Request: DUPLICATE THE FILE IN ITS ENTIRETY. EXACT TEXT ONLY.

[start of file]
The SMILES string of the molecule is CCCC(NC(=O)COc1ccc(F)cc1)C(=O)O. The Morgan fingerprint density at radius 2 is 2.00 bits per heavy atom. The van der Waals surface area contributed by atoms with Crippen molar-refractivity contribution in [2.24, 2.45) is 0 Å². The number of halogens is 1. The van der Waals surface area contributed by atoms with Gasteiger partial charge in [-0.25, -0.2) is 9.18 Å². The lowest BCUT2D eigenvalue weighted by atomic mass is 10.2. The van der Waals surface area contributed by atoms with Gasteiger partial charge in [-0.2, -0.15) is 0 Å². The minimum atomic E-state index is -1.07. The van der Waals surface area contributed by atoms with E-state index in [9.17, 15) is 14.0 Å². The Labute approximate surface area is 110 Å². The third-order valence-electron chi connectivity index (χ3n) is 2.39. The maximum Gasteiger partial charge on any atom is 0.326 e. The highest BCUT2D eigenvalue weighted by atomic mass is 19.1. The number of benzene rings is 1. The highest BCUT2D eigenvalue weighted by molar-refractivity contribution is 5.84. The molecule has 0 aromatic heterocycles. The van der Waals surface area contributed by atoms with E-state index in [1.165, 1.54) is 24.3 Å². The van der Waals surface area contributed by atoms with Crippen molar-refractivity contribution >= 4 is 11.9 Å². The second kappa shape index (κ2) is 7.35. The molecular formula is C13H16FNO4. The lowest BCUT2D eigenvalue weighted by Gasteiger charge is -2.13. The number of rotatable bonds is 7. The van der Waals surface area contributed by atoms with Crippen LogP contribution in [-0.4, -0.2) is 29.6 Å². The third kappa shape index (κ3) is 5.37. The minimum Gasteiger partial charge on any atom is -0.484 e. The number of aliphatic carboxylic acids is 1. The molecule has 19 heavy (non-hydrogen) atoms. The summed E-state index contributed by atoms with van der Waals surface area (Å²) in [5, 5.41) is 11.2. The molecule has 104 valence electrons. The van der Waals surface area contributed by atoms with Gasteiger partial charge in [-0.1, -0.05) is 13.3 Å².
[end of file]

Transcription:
The SMILES string of the molecule is CCCC(NC(=O)COc1ccc(F)cc1)C(=O)O. The Morgan fingerprint density at radius 2 is 2.00 bits per heavy atom. The van der Waals surface area contributed by atoms with Crippen molar-refractivity contribution in [2.24, 2.45) is 0 Å². The number of halogens is 1. The van der Waals surface area contributed by atoms with Gasteiger partial charge in [-0.25, -0.2) is 9.18 Å². The lowest BCUT2D eigenvalue weighted by atomic mass is 10.2. The van der Waals surface area contributed by atoms with Gasteiger partial charge in [-0.2, -0.15) is 0 Å². The minimum atomic E-state index is -1.07. The van der Waals surface area contributed by atoms with E-state index in [9.17, 15) is 14.0 Å². The Labute approximate surface area is 110 Å². The third-order valence-electron chi connectivity index (χ3n) is 2.39. The maximum Gasteiger partial charge on any atom is 0.326 e. The highest BCUT2D eigenvalue weighted by atomic mass is 19.1. The number of benzene rings is 1. The highest BCUT2D eigenvalue weighted by molar-refractivity contribution is 5.84. The molecule has 0 aromatic heterocycles. The van der Waals surface area contributed by atoms with E-state index in [1.165, 1.54) is 24.3 Å². The van der Waals surface area contributed by atoms with Crippen molar-refractivity contribution >= 4 is 11.9 Å². The second kappa shape index (κ2) is 7.35. The molecular formula is C13H16FNO4. The lowest BCUT2D eigenvalue weighted by Gasteiger charge is -2.13. The number of rotatable bonds is 7. The van der Waals surface area contributed by atoms with Crippen LogP contribution in [-0.4, -0.2) is 29.6 Å². The third kappa shape index (κ3) is 5.37. The minimum Gasteiger partial charge on any atom is -0.484 e. The number of aliphatic carboxylic acids is 1. The molecule has 19 heavy (non-hydrogen) atoms. The summed E-state index contributed by atoms with van der Waals surface area (Å²) in [5, 5.41) is 11.2. The molecule has 104 valence electrons. The van der Waals surface area contributed by atoms with Gasteiger partial charge in [-0.1, -0.05) is 13.3 Å².